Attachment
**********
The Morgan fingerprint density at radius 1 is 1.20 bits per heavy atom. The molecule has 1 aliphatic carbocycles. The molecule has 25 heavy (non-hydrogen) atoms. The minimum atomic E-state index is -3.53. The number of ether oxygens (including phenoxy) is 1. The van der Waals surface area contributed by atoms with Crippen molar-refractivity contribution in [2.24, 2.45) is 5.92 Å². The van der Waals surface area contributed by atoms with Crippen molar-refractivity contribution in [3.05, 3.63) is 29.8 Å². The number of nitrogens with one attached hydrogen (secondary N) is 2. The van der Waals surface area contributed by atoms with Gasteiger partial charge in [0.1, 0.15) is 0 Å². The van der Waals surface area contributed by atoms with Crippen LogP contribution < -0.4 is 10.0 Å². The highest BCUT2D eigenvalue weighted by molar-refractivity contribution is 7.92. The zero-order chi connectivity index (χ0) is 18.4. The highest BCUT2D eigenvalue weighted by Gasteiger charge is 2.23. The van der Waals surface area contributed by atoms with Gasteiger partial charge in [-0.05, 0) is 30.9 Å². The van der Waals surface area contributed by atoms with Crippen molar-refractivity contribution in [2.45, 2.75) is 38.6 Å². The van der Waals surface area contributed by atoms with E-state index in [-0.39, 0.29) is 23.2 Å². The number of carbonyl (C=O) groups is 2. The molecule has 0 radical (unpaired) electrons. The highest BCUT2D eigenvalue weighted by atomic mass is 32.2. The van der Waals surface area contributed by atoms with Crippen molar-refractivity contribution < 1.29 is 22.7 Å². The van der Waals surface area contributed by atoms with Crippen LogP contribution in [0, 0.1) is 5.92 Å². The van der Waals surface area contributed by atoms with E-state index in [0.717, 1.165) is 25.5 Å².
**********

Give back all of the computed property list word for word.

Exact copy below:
The Morgan fingerprint density at radius 1 is 1.20 bits per heavy atom. The molecule has 1 aliphatic carbocycles. The molecule has 25 heavy (non-hydrogen) atoms. The minimum atomic E-state index is -3.53. The number of ether oxygens (including phenoxy) is 1. The van der Waals surface area contributed by atoms with Crippen molar-refractivity contribution in [2.24, 2.45) is 5.92 Å². The van der Waals surface area contributed by atoms with Crippen molar-refractivity contribution in [3.05, 3.63) is 29.8 Å². The number of nitrogens with one attached hydrogen (secondary N) is 2. The van der Waals surface area contributed by atoms with Gasteiger partial charge in [0.1, 0.15) is 0 Å². The van der Waals surface area contributed by atoms with Crippen LogP contribution < -0.4 is 10.0 Å². The highest BCUT2D eigenvalue weighted by molar-refractivity contribution is 7.92. The zero-order chi connectivity index (χ0) is 18.4. The highest BCUT2D eigenvalue weighted by Gasteiger charge is 2.23. The van der Waals surface area contributed by atoms with Gasteiger partial charge in [-0.05, 0) is 30.9 Å². The van der Waals surface area contributed by atoms with Crippen molar-refractivity contribution in [2.45, 2.75) is 38.6 Å². The van der Waals surface area contributed by atoms with E-state index in [-0.39, 0.29) is 23.2 Å². The number of carbonyl (C=O) groups is 2. The molecule has 0 radical (unpaired) electrons. The highest BCUT2D eigenvalue weighted by atomic mass is 32.2. The van der Waals surface area contributed by atoms with Crippen molar-refractivity contribution < 1.29 is 22.7 Å². The van der Waals surface area contributed by atoms with Crippen LogP contribution in [0, 0.1) is 5.92 Å². The van der Waals surface area contributed by atoms with E-state index in [0.717, 1.165) is 25.5 Å².